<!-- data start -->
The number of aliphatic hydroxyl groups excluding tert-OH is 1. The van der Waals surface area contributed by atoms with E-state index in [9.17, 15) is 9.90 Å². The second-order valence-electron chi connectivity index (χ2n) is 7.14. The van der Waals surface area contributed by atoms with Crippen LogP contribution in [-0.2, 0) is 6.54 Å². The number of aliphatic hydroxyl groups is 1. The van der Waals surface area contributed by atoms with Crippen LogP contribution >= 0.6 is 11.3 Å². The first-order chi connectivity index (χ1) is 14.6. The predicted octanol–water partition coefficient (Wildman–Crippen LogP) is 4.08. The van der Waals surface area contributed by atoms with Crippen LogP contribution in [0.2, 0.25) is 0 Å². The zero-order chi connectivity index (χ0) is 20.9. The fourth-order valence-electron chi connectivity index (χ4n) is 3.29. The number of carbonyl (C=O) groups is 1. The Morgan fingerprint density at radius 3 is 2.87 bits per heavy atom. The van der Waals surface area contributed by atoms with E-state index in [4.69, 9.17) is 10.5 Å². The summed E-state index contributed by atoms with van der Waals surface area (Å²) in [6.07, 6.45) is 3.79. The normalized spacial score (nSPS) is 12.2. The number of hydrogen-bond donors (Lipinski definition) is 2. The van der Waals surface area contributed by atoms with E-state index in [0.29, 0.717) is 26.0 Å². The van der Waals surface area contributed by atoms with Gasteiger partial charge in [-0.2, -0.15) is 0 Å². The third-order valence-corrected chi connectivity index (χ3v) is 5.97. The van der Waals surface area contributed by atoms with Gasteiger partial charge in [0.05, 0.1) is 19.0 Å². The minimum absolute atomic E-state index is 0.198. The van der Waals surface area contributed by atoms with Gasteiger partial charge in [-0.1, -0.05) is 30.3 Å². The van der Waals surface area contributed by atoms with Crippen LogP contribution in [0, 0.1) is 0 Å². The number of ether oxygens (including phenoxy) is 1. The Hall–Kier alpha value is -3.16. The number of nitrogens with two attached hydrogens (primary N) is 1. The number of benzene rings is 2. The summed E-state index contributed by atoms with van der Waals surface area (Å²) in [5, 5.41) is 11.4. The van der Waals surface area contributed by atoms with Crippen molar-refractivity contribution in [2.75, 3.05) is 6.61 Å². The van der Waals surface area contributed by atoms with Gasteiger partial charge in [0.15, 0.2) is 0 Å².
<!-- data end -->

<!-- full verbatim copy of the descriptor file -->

The number of aliphatic hydroxyl groups excluding tert-OH is 1. The van der Waals surface area contributed by atoms with E-state index in [9.17, 15) is 9.90 Å². The second-order valence-electron chi connectivity index (χ2n) is 7.14. The van der Waals surface area contributed by atoms with Crippen LogP contribution in [-0.2, 0) is 6.54 Å². The number of aliphatic hydroxyl groups is 1. The van der Waals surface area contributed by atoms with Crippen LogP contribution >= 0.6 is 11.3 Å². The first-order chi connectivity index (χ1) is 14.6. The predicted octanol–water partition coefficient (Wildman–Crippen LogP) is 4.08. The van der Waals surface area contributed by atoms with Crippen LogP contribution in [0.2, 0.25) is 0 Å². The zero-order chi connectivity index (χ0) is 20.9. The fourth-order valence-electron chi connectivity index (χ4n) is 3.29. The number of carbonyl (C=O) groups is 1. The Morgan fingerprint density at radius 3 is 2.87 bits per heavy atom. The van der Waals surface area contributed by atoms with E-state index in [4.69, 9.17) is 10.5 Å². The summed E-state index contributed by atoms with van der Waals surface area (Å²) in [6.07, 6.45) is 3.79. The normalized spacial score (nSPS) is 12.2. The number of hydrogen-bond donors (Lipinski definition) is 2. The van der Waals surface area contributed by atoms with E-state index in [0.29, 0.717) is 26.0 Å². The van der Waals surface area contributed by atoms with Gasteiger partial charge in [-0.2, -0.15) is 0 Å². The third-order valence-corrected chi connectivity index (χ3v) is 5.97. The van der Waals surface area contributed by atoms with Gasteiger partial charge in [0.05, 0.1) is 19.0 Å². The minimum absolute atomic E-state index is 0.198. The van der Waals surface area contributed by atoms with Gasteiger partial charge in [-0.1, -0.05) is 30.3 Å². The van der Waals surface area contributed by atoms with Crippen LogP contribution in [0, 0.1) is 0 Å². The number of ether oxygens (including phenoxy) is 1. The Hall–Kier alpha value is -3.16. The number of nitrogens with two attached hydrogens (primary N) is 1. The number of benzene rings is 2. The summed E-state index contributed by atoms with van der Waals surface area (Å²) in [5, 5.41) is 11.4. The van der Waals surface area contributed by atoms with Crippen molar-refractivity contribution in [2.75, 3.05) is 6.61 Å². The van der Waals surface area contributed by atoms with Gasteiger partial charge in [0.15, 0.2) is 0 Å².